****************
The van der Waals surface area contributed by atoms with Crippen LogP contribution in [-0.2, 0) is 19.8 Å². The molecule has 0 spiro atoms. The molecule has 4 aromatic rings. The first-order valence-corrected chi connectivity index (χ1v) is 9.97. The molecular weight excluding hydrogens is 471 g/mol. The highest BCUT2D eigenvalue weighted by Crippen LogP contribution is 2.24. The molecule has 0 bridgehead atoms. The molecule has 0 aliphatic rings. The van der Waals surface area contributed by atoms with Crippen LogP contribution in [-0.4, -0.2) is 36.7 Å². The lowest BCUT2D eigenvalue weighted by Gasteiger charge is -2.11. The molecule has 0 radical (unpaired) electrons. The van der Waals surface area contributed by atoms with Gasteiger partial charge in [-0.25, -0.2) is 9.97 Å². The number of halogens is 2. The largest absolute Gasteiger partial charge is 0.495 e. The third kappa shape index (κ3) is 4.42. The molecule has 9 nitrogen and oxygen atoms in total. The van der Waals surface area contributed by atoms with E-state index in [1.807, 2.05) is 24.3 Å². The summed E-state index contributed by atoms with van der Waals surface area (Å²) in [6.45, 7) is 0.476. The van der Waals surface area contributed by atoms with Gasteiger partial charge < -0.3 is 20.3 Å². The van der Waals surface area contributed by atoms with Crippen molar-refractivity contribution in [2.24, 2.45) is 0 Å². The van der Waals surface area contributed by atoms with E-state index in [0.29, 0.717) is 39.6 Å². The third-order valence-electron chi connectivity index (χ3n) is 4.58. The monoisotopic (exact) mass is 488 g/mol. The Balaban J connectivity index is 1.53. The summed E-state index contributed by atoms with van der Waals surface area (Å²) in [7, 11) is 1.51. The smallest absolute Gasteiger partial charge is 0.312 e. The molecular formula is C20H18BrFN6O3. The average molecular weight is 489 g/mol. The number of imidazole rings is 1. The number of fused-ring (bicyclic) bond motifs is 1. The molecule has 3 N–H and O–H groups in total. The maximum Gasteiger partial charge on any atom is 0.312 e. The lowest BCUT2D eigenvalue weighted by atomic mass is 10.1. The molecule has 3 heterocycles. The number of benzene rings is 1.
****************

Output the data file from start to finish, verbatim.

The van der Waals surface area contributed by atoms with Crippen LogP contribution in [-0.2, 0) is 19.8 Å². The molecule has 0 spiro atoms. The molecule has 4 aromatic rings. The first-order valence-corrected chi connectivity index (χ1v) is 9.97. The molecular weight excluding hydrogens is 471 g/mol. The highest BCUT2D eigenvalue weighted by Crippen LogP contribution is 2.24. The molecule has 0 bridgehead atoms. The molecule has 0 aliphatic rings. The van der Waals surface area contributed by atoms with Crippen LogP contribution in [-0.4, -0.2) is 36.7 Å². The lowest BCUT2D eigenvalue weighted by Gasteiger charge is -2.11. The molecule has 0 radical (unpaired) electrons. The van der Waals surface area contributed by atoms with Gasteiger partial charge in [-0.25, -0.2) is 9.97 Å². The number of halogens is 2. The largest absolute Gasteiger partial charge is 0.495 e. The third kappa shape index (κ3) is 4.42. The molecule has 9 nitrogen and oxygen atoms in total. The van der Waals surface area contributed by atoms with E-state index in [1.807, 2.05) is 24.3 Å². The summed E-state index contributed by atoms with van der Waals surface area (Å²) in [6.45, 7) is 0.476. The van der Waals surface area contributed by atoms with Gasteiger partial charge < -0.3 is 20.3 Å². The van der Waals surface area contributed by atoms with Crippen molar-refractivity contribution in [2.24, 2.45) is 0 Å². The van der Waals surface area contributed by atoms with E-state index in [0.29, 0.717) is 39.6 Å². The third-order valence-electron chi connectivity index (χ3n) is 4.58. The monoisotopic (exact) mass is 488 g/mol. The Balaban J connectivity index is 1.53. The summed E-state index contributed by atoms with van der Waals surface area (Å²) in [7, 11) is 1.51. The smallest absolute Gasteiger partial charge is 0.312 e. The molecular formula is C20H18BrFN6O3. The average molecular weight is 489 g/mol. The number of imidazole rings is 1. The number of fused-ring (bicyclic) bond motifs is 1. The molecule has 3 N–H and O–H groups in total. The maximum Gasteiger partial charge on any atom is 0.312 e. The lowest BCUT2D eigenvalue weighted by atomic mass is 10.1. The molecule has 3 heterocycles. The number of benzene rings is 1.